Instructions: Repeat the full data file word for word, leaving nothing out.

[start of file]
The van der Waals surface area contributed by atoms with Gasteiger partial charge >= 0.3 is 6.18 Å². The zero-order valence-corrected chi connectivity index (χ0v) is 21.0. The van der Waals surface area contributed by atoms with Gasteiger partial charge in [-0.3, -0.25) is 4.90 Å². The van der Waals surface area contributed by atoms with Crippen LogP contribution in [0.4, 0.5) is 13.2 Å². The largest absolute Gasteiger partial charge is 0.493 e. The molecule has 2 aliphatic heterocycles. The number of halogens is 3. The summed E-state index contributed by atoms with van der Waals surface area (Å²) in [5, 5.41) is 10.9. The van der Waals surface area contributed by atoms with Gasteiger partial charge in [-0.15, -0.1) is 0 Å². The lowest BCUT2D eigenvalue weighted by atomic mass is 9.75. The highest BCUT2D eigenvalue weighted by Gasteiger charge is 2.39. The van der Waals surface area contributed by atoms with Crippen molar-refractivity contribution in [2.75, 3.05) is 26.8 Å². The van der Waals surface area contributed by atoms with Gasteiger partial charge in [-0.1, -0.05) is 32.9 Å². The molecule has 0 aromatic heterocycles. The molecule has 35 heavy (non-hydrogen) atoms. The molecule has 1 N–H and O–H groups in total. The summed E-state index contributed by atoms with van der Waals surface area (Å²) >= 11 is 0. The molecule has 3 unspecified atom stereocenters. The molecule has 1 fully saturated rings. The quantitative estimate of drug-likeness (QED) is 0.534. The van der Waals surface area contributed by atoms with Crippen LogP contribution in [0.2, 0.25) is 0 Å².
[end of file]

The van der Waals surface area contributed by atoms with Gasteiger partial charge >= 0.3 is 6.18 Å². The zero-order valence-corrected chi connectivity index (χ0v) is 21.0. The van der Waals surface area contributed by atoms with Gasteiger partial charge in [-0.3, -0.25) is 4.90 Å². The van der Waals surface area contributed by atoms with Crippen LogP contribution in [0.4, 0.5) is 13.2 Å². The largest absolute Gasteiger partial charge is 0.493 e. The molecule has 2 aliphatic heterocycles. The number of halogens is 3. The summed E-state index contributed by atoms with van der Waals surface area (Å²) in [5, 5.41) is 10.9. The van der Waals surface area contributed by atoms with Gasteiger partial charge in [-0.15, -0.1) is 0 Å². The lowest BCUT2D eigenvalue weighted by atomic mass is 9.75. The highest BCUT2D eigenvalue weighted by Gasteiger charge is 2.39. The van der Waals surface area contributed by atoms with Crippen molar-refractivity contribution in [2.75, 3.05) is 26.8 Å². The van der Waals surface area contributed by atoms with Gasteiger partial charge in [-0.1, -0.05) is 32.9 Å². The molecule has 0 aromatic heterocycles. The molecule has 35 heavy (non-hydrogen) atoms. The molecule has 1 N–H and O–H groups in total. The summed E-state index contributed by atoms with van der Waals surface area (Å²) >= 11 is 0. The molecule has 3 unspecified atom stereocenters. The molecule has 1 fully saturated rings. The quantitative estimate of drug-likeness (QED) is 0.534. The van der Waals surface area contributed by atoms with Crippen LogP contribution in [0.2, 0.25) is 0 Å².